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Being named is "a big punishment" for man who sexually assaulted teen

“It’s really important to educate people around sentencing,” said Ellen O’Malley-Dunlop of the Rape Crisis Centre.

Image: Judge via Shutterstock

YESTERDAY SAW TWO high-profile cases in Irish courts: one in which a businessman avoided jail after attacking a teenager, and a second where a serial offender was jailed for two years for assaulting two teenage girls on the Luas.

In the former case, the victim was described as weeping in court after the man’s sentence was announced. She had been dragged into a room by Martin Quigley in a Killarney B&B in 2011 before being assaulted by him outside of her clothing.

Sentencing

Ellen O’Malley-Dunlop, chief executive of the Rape Crisis Centre said she “wouldn’t support” the suggestion that both sentences are “low”.

“Cases come to court and the ones that are highlighted are the ones that are the exceptions. I don’t think there are any ‘exceptions’ but there are [some highlighted],” she said.

Of Quigley, O’Malley-Dunlop said that “he has been named – his community know what he has done. That’s a big punishment really”.

She said that when someone “gets a sentence that fits the crime, one would hope that society is safer”.

O’Malley-Dunlop told TheJournal.ie that “it’s really important to educate people around sentencing.” She pointed out there are four different types of categories around sexual crimes in law: rape, rape under section 4, aggravated sexual assault and sexual assault”.

For aggravated sexual assault and rape, a judge has discretion to give up to a life sentence. Then for sexual assault it’s up to five years. This means that there’s guidance, but not guidelines per se, said O’Malley-Dunlop.

Informing victims

The Rape Crisis Centre CEO said that she thinks it is important that people know the circumstances of the cases.

In supporting victims, the RCC “would be very conscious of ensuring the victim is familiar with all that type of information,” she said.

“So they are not going to go into court with some sort of false expectation, that they are going to understand what the parameters are.

Difficulties

O’Malley-Dunlop pointed out that it is a very difficult thing to get a rape or sexual assault case to court. The DPP has to decide on the book of evidence, whether or not a case could be proved beyond reasonable doubt in court.

The RCC would like to see the DPP give reasons for why she decides not to put a case forward. This is because victims might think a case is not going forward because they weren’t believed, when in fact it was for legal reasons.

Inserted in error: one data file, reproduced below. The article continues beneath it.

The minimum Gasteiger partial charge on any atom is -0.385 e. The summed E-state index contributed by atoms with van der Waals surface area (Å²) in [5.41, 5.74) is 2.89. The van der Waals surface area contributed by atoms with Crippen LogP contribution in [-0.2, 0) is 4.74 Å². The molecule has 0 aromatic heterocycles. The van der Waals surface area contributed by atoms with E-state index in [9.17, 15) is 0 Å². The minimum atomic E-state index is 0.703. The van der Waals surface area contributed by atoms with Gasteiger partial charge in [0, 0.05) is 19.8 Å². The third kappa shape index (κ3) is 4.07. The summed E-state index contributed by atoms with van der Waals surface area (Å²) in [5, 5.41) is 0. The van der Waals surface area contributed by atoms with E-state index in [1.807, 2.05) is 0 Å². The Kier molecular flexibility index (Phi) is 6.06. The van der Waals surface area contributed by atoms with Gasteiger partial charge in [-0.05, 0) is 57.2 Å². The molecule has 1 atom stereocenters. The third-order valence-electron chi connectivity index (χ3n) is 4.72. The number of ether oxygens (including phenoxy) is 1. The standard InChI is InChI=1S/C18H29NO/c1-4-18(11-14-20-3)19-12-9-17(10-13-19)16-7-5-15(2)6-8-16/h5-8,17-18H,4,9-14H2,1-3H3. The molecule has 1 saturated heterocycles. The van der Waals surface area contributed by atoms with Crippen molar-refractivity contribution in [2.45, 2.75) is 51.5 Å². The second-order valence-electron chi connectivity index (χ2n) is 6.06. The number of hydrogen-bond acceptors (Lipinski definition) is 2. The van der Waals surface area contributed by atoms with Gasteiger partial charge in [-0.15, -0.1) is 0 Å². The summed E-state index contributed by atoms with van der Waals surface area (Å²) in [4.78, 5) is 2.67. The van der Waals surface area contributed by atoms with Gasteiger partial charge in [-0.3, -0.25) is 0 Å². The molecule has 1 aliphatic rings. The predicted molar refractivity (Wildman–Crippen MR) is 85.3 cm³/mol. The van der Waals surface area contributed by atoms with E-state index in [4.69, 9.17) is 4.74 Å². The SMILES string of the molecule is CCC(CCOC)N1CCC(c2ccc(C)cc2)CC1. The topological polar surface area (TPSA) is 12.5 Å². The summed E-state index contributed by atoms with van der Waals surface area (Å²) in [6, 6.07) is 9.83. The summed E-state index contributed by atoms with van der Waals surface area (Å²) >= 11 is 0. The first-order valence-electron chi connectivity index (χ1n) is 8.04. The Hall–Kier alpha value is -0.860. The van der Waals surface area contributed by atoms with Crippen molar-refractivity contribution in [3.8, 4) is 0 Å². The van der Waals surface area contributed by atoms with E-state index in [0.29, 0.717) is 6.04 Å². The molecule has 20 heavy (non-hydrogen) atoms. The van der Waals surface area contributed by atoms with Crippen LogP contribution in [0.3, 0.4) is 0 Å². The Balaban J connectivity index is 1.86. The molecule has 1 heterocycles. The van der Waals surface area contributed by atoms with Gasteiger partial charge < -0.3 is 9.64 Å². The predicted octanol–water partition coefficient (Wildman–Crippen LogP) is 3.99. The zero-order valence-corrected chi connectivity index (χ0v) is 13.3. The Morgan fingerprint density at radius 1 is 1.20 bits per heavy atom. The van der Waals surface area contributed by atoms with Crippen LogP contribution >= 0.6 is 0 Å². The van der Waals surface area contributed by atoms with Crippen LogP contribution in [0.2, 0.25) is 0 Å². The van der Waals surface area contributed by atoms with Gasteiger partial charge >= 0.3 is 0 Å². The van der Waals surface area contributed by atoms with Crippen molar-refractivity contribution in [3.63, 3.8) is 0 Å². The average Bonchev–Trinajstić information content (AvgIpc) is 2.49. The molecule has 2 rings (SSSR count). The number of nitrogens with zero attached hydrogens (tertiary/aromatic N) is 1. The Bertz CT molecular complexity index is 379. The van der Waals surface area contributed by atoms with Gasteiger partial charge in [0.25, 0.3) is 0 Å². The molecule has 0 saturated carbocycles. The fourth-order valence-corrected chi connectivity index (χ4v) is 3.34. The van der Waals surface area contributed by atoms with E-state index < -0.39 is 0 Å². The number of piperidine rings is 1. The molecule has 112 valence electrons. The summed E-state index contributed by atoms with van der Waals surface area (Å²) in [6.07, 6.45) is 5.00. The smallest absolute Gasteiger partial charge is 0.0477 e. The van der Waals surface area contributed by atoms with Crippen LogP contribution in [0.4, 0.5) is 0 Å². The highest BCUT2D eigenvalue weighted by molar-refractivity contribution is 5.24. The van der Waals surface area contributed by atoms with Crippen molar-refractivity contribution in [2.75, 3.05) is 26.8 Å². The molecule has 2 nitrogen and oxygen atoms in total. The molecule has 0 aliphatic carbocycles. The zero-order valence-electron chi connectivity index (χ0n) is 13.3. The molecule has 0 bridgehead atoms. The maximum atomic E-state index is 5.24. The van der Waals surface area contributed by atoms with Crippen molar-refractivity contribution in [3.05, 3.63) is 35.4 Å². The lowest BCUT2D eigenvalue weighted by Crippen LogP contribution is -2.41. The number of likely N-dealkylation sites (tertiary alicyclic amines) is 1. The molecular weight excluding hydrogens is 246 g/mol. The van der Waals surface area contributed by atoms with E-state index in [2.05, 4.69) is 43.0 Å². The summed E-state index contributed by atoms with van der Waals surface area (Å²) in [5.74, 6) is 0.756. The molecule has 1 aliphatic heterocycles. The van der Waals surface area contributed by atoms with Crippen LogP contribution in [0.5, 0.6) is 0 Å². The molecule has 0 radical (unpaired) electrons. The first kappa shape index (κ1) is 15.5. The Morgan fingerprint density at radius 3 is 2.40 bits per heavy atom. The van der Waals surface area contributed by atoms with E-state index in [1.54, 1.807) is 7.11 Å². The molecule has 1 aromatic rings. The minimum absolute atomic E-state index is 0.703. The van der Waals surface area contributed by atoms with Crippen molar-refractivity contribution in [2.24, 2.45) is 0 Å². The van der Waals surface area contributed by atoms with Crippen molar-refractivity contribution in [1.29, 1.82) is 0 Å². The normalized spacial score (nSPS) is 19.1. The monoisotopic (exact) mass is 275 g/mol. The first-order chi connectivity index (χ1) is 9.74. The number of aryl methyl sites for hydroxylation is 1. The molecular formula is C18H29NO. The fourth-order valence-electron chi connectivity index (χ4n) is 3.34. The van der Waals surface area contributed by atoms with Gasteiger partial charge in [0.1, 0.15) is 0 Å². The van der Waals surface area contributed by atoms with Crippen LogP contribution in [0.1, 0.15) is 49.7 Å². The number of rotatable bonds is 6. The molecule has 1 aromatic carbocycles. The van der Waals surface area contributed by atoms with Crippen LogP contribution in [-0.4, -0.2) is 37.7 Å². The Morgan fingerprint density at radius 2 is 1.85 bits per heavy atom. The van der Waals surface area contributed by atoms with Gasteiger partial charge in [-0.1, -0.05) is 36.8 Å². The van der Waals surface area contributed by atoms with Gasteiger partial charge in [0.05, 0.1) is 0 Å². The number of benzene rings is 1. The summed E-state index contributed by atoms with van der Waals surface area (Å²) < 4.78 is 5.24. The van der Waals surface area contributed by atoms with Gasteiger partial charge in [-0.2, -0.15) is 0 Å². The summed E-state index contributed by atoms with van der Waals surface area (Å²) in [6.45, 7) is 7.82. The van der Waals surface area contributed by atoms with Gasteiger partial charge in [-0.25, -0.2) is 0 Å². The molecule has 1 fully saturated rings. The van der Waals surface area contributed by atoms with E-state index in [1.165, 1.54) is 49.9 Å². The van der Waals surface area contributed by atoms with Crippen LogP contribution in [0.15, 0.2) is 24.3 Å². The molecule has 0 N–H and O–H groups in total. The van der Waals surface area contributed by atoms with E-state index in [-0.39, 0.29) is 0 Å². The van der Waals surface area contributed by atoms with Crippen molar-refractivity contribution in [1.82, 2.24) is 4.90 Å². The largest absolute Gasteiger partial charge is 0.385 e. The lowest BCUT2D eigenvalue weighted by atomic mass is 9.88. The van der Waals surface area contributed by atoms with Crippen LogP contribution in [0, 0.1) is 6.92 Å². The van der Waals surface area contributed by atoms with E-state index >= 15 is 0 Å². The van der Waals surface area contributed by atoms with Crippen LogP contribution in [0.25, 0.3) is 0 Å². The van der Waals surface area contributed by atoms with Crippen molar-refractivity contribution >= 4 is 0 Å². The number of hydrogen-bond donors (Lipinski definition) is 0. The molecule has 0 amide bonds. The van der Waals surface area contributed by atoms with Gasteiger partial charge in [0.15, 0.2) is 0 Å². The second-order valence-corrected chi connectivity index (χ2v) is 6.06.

“Sometimes victims will opt out themselves because obviously it can happen so often that this is the first time a person has any exposure to the criminal justice system,” said O’Malley-Dunlop.

Victims discover they are a witness and don’t have representation. This can make some victims choose not to continue with the case.

Mandatory sentencing

The RCC does not support mandatory custodial sentencing. “It doesn’t work,” pointed out O’Malley Dunlop.

In other jurisdictions it doesn’t work. The last thing you want to do is encourage vigilantism.

They support that prison “should be about rehab not punishment”.

“Sexual crimes are on a spectrum and you have people who are serial sex offenders. Then you have people who have some kind of rage or anger in them that they act out in one particular way. One would hope that with treatment that they would not reoffend.”

Victims Directive

The victims directive will become law in 2015.

“What trumps everything in the criminal just system because of our constitution, everybody is entitled to a fair trial,” said O’Malley-Dunlop.

We believe that the system needs also to take into consideration the rights of the victim and the European directive on victims’ rights will certainly go a long way to rebalancing that.

Regarding judges, O’Malley-Dunlop said that she thinks judges need to have specialist education in this area “so they understand the consequences of trauma on an individual”. She also recommends that they only spend a certain amount of time working in this area.

RCC volunteers are, for example, given rigorous training and only work for RCC for two years. They are also supervised because of the impact the work might have on them.

The Rape Crisis Centre’s national 24-hour helpline is at: 1800778888 and its website is here.

Read: Cork judge agrees child rapist can be named>

Read: EU-wide survey on violence against women shows startling statistics>

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